Top board leaders resign after deadly Texas power outages

All of the five board directors who are stepping down live outside of Texas.

Top board leaders resign after deadly Texas power outages

Top board leaders of Texas’ embattled power grid operator said on Tuesday they will resign following outrage over more than four million customers losing electricity last week during a deadly winter storm.

The resignations are the first since the crisis began in Texas, and calls for wider firings remain in the aftermath of one of the worst power outages in US history.

All of the five board directors who are stepping down, including chairwoman Sally Talberg, live outside of Texas, which only intensified criticism of the Electric Reliability Council of Texas (ERCOT).

The resignations are effective as of Wednesday — a day before Texas lawmakers are expected to sharply question grid managers and energy officials about the failures during hearings at the state Capitol.

Brandon Fisher carries drinking water he was given by volunteers at an apartment complex without water in Dallas
Brandon Fisher carries drinking water he was given by volunteers at an apartment complex without water in Dallas (LM Otero/AP)

Four of the departing board members acknowledged “concerns about out-of-state board leadership” in a letter to grid members and the state’s Public Utility Commission, which oversees ERCOT.

During the crisis, ERCOT officials removed contact information for board members off its website, saying they had become the target of threats.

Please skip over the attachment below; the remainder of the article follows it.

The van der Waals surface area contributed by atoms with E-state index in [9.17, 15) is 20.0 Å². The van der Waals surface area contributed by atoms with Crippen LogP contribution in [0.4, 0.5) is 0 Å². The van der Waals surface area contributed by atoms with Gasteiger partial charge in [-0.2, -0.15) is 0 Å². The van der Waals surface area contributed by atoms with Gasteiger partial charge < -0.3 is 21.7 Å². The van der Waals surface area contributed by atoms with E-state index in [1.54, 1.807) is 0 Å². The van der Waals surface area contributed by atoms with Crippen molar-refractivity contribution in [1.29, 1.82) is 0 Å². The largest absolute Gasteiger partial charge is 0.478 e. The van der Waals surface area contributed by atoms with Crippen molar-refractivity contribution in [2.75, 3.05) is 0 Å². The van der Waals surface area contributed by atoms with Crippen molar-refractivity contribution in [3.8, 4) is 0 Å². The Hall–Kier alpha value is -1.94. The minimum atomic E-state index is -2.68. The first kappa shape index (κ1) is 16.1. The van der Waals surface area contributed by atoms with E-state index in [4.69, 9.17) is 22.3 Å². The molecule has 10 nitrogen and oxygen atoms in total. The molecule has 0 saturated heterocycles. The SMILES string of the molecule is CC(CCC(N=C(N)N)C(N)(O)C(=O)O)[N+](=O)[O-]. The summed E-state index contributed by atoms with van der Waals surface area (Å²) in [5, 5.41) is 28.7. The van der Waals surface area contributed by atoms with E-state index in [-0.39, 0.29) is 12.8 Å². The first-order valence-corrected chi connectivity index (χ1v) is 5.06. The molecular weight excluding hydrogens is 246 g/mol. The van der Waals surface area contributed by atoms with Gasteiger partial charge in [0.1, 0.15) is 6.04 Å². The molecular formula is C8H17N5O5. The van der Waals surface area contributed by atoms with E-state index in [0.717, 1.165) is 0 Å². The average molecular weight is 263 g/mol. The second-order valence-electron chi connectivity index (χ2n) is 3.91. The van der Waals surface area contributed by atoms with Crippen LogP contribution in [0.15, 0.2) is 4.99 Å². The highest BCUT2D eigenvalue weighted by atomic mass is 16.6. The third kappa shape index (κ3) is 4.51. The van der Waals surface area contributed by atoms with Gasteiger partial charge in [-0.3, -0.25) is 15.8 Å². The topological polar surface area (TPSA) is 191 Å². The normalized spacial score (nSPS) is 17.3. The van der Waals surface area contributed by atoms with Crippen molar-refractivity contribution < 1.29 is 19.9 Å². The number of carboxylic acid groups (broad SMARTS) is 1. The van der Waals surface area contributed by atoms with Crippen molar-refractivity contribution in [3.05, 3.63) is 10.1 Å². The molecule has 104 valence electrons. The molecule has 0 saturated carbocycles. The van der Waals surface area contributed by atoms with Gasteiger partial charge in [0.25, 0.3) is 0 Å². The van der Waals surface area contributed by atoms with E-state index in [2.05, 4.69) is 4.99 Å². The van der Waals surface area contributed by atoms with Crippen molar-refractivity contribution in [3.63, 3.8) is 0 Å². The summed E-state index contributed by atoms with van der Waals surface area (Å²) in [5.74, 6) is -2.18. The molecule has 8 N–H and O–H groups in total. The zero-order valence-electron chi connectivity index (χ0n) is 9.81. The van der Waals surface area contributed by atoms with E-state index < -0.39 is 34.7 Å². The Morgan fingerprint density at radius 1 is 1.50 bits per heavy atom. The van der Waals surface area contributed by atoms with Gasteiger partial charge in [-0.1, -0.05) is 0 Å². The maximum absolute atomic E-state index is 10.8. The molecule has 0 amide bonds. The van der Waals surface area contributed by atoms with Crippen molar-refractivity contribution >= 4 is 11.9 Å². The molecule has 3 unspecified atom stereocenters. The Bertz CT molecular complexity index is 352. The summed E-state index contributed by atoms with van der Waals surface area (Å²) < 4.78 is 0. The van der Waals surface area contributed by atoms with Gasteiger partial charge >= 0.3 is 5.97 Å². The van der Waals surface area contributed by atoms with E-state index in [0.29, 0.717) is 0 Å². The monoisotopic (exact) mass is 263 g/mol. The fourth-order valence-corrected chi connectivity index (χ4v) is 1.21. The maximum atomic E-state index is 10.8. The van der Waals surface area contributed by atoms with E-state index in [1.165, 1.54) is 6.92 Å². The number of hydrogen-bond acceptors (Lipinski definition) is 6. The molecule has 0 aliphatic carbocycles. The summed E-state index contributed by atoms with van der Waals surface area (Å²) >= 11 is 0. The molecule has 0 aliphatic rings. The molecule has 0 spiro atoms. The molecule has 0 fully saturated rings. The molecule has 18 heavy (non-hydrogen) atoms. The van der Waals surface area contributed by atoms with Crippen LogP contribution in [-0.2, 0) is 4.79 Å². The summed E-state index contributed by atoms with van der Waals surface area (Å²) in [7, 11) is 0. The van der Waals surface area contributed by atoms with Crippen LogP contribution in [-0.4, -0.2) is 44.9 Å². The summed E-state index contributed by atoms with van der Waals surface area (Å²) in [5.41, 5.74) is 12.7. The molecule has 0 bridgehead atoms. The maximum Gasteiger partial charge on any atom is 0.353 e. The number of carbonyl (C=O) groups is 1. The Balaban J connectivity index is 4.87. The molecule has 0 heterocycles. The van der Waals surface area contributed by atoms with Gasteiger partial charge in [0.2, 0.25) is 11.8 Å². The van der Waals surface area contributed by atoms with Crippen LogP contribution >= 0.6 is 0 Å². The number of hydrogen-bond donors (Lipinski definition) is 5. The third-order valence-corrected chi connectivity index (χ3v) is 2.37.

The board members did not reflect on their own performance in the letter.

“Our hearts go out to all Texans who have had to go without electricity, heat, and water during frigid temperatures and continue to face the tragic consequences of this emergency,” the letter read.

The other board members are vice chairman Peter Cramton, Terry Bulger, Raymond Hepper and Vanessa Anesetti-Parra.

There are a total of 16 members on ERCOT’s board, which appoints officers who manage the grid manager’s day-to-day operations.

Historic snowfall and single-digit temperatures in Texas last week left millions without power and water for days.

The storm was part of an icy blast across the Deep South that is blamed for more than 80 deaths, roughly half of which were in Texas.

Republican governor Greg Abbott has largely blamed the outages on ERCOT and called for investigations. But the problems were wider than ERCOT, including power plants that were knocked offline by the extreme cold and natural gas producers did not protect wellheads from freezing.

“The lack of preparedness and transparency at ERCOT is unacceptable, and I welcome these resignations,” Mr Abbott said in a statement.

“The State of Texas will continue to investigate ERCOT and uncover the full picture of what went wrong, and we will ensure that the disastrous events of last week are never repeated.”

ERCOT president Bill Magness has said Texas’ power grid — which is uniquely isolated from the rest of the US — was on the brink of collapse in the early hours of February 15 as power plants froze in the cold and a record demand for electricity to heat homes overwhelmed the system.

Meanwhile, Houston mayor Sylvester Turner said the Public Utility Commission (PUC) of Texas is as responsible for the loss of electric power as ERCOT.

“ERCOT alone should not be made the scapegoat,” said the Democratic ex-state lawmaker who presides over the largest city in the state and one of the hardest hit by recent weather.

“When I was in the Texas Legislature, I filed a bill in 2011 relating to the PUC to ensure ERCOT has adequate reserve power to prevent blackout conditions. That bill never got a hearing.

“The PUC oversees ERCOT, and the governor appoints all three commissioners. The resignations do not change the fact that the PUC and the Texas Legislature failed to provide oversight or enact common-sense policy.”

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